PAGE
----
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Math Help - Expected Value

  1. #1
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    Expected Value

    Hi,

    Can anyone please help with the question?

    Suppose E(U|X) = X^2. Suppose that E(X) = 0, Var(X) = 1 and E(X^3) = 0

    What is the E(UX)?

    Thanks alot for helping!
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  2. #2
    Moo
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    Hello,

    E[UX]=E[E[UX|X]]=E[XE[U|X]]=E[X^3]

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  3. #3
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    @ Moo - Thanks for your response.

    I do understand your solution.

    But I am not confortable with all the theorms/or rather properties of Expectation (in case of joint distributions). I basically get confused and at times rely on intuition.

    Will it be possible for you to reccomend me
    1. A source/book I can read to understand this better
    2. For e.g. Why is
    E(Y) = E(E(Y|X))
    And then how you got
    E[E[UX|X]]=E[XE[U|X]] - I understand it intuitively but not rigorously.

    Thanks
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  4. #4
    MHF Contributor matheagle's Avatar
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    E(Y) = E(E(Y|X))
    is easy to prove, just write the conditional expectation and integrate/sum a second time
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  5. #5
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    Thanks.

    But where I'm weak is a better understanding of Joint Distributions. I tried referring some online resources but couldn't get a very clear idea. And, I'm not attending any university so little hard for me to find out where can you read up on it. Thanks
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  6. #6
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    Thanks for your help!
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  7. #7
    MHF Contributor matheagle's Avatar
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    In the continuous setting....

    E(Y|X)=\int yf_{Y|X}(y)dy

    =\int y{f_{X,Y}(x,y)\over f_X(x)}dy

    now take the expectation wrt x...

    E(E(Y|X))=\int E(Y|X)f_X(x)dx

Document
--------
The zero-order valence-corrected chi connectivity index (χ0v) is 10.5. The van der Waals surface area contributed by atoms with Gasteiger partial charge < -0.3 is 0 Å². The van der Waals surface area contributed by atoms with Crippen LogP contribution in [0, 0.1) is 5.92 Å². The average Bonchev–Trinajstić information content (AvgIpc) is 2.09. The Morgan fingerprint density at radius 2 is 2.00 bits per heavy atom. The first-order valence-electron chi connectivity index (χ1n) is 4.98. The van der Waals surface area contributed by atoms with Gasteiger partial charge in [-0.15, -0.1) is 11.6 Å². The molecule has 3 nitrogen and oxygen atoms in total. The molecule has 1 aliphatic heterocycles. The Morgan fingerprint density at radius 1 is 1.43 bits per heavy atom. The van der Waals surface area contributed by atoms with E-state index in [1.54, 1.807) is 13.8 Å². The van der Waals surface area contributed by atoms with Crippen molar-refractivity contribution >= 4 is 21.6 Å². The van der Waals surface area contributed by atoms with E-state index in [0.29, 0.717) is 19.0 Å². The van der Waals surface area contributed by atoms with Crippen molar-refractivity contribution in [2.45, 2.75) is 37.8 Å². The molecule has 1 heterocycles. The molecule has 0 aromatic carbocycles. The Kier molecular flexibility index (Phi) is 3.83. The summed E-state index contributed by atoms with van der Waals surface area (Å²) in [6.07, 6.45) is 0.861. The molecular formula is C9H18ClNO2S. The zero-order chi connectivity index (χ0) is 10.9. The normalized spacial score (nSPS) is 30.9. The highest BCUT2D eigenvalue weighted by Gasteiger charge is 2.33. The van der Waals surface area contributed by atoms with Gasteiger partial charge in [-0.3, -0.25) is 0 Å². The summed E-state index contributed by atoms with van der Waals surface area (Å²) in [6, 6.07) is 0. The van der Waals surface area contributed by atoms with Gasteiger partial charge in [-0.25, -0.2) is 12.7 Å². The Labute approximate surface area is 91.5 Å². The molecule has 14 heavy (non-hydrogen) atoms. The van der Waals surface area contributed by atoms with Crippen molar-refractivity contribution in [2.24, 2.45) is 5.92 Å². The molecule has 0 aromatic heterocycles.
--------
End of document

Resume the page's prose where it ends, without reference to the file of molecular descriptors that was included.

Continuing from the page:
and wave the Fubini wand...

    E(E(Y|X))=\int \int y{f_{X,Y}(x,y)\over f_X(x)}dyf_X(x)dx

    =\int \int yf_{X,Y}(x,y)dydx=E(Y)
    Last edited by matheagle; September 17th 2010 at 01:55 PM.
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  8. #8
    Moo
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    aman_cc,

    I have a very formal proof of the fact that E[E[X|Y]]=E[X] but it's kind of long, and very theoretical. You also need measure theory knowledge. Well I don't think it's a relevant one...

    The general idea is to say that in a probability space \Omega,\mathcal A,\mathbb P) and given a sigma-algebra \mathcal B, and X a random variable \in L^1(\Omega,\mathcal A,\mathbb P), then there exists a unique random variable Z=E[X|\mathcal B such that for any B\in \mathcal B,\int_B Z d\mathbb P=\int_B Xd\mathbb P.
    In particular, for B=\Omega, we get the desired equality.

    Note that when we write E[X|Y], it's in fact E[X|\sigma(Y), where \sigma(Y) is the sigma-algebra generated by Y. So it's in place of \mathcal B in the above paragraph.

    Also note that with the Aussie singer's method, matheagle, we have to assume that these random variables have a pdf.



    For the second point, the proof doesn't look that difficult, it's just long and painful... I don't know how to explain it with words...
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  9. #9
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    Thanks. I did read up about this proof in particular.

    If there is a good book at an intermediate level to read up on probabolity thoery and expectations, distribution (joint) etc please do refer that to me. I like books which start with clear definitions of concepts / axioms and then proceed to prove such theorms for there. You can consider me a novice at measure theory.
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  10. #10
    Moo
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    Hi,

    I know three books in English that look good. But I don't know if they're the best. My library isn't specialized in English books

    Amazon.com: Probability with Martingales (Cambridge Mathematical Textbooks) (9780521406055): David Williams: Books
    Amazon.com: Probability and Measure, 3rd Edition (9780471007104): Patrick Billingsley: Books
    Measure, Integral and Probability: Amazon.fr: Marek Capinski, Peter E. Kopp, Ekkehard Kopp: Livres en anglais

    well they're expensive, but I hope the library in your university has some of them !
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